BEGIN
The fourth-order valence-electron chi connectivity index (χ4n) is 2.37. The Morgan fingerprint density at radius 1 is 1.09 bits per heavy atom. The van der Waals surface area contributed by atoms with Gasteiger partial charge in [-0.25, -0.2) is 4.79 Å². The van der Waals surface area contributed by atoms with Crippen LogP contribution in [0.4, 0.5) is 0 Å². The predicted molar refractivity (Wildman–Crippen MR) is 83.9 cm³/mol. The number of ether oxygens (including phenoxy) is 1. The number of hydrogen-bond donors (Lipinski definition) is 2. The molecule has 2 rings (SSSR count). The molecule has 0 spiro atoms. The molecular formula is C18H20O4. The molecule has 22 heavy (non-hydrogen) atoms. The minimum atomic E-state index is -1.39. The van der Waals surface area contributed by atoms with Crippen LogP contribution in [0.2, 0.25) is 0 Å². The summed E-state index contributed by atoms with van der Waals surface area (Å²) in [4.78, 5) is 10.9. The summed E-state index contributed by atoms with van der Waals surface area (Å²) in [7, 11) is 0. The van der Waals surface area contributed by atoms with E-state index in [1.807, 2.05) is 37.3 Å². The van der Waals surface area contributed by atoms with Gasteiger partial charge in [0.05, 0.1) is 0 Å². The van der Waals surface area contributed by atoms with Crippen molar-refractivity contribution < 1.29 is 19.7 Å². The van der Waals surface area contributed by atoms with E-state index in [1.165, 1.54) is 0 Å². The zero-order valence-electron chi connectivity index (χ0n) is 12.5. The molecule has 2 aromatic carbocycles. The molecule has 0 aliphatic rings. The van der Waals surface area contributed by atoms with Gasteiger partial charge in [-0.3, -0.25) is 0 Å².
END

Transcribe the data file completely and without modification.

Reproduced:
The fourth-order valence-electron chi connectivity index (χ4n) is 2.37. The Morgan fingerprint density at radius 1 is 1.09 bits per heavy atom. The van der Waals surface area contributed by atoms with Gasteiger partial charge in [-0.25, -0.2) is 4.79 Å². The van der Waals surface area contributed by atoms with Crippen LogP contribution in [0.4, 0.5) is 0 Å². The predicted molar refractivity (Wildman–Crippen MR) is 83.9 cm³/mol. The number of ether oxygens (including phenoxy) is 1. The number of hydrogen-bond donors (Lipinski definition) is 2. The molecule has 2 rings (SSSR count). The molecule has 0 spiro atoms. The molecular formula is C18H20O4. The molecule has 22 heavy (non-hydrogen) atoms. The minimum atomic E-state index is -1.39. The van der Waals surface area contributed by atoms with Crippen LogP contribution in [0.2, 0.25) is 0 Å². The summed E-state index contributed by atoms with van der Waals surface area (Å²) in [4.78, 5) is 10.9. The summed E-state index contributed by atoms with van der Waals surface area (Å²) in [7, 11) is 0. The van der Waals surface area contributed by atoms with E-state index in [1.807, 2.05) is 37.3 Å². The van der Waals surface area contributed by atoms with Gasteiger partial charge in [0.05, 0.1) is 0 Å². The van der Waals surface area contributed by atoms with Crippen molar-refractivity contribution < 1.29 is 19.7 Å². The van der Waals surface area contributed by atoms with E-state index in [1.165, 1.54) is 0 Å². The zero-order valence-electron chi connectivity index (χ0n) is 12.5. The molecule has 2 aromatic carbocycles. The molecule has 0 aliphatic rings. The van der Waals surface area contributed by atoms with Gasteiger partial charge in [-0.3, -0.25) is 0 Å².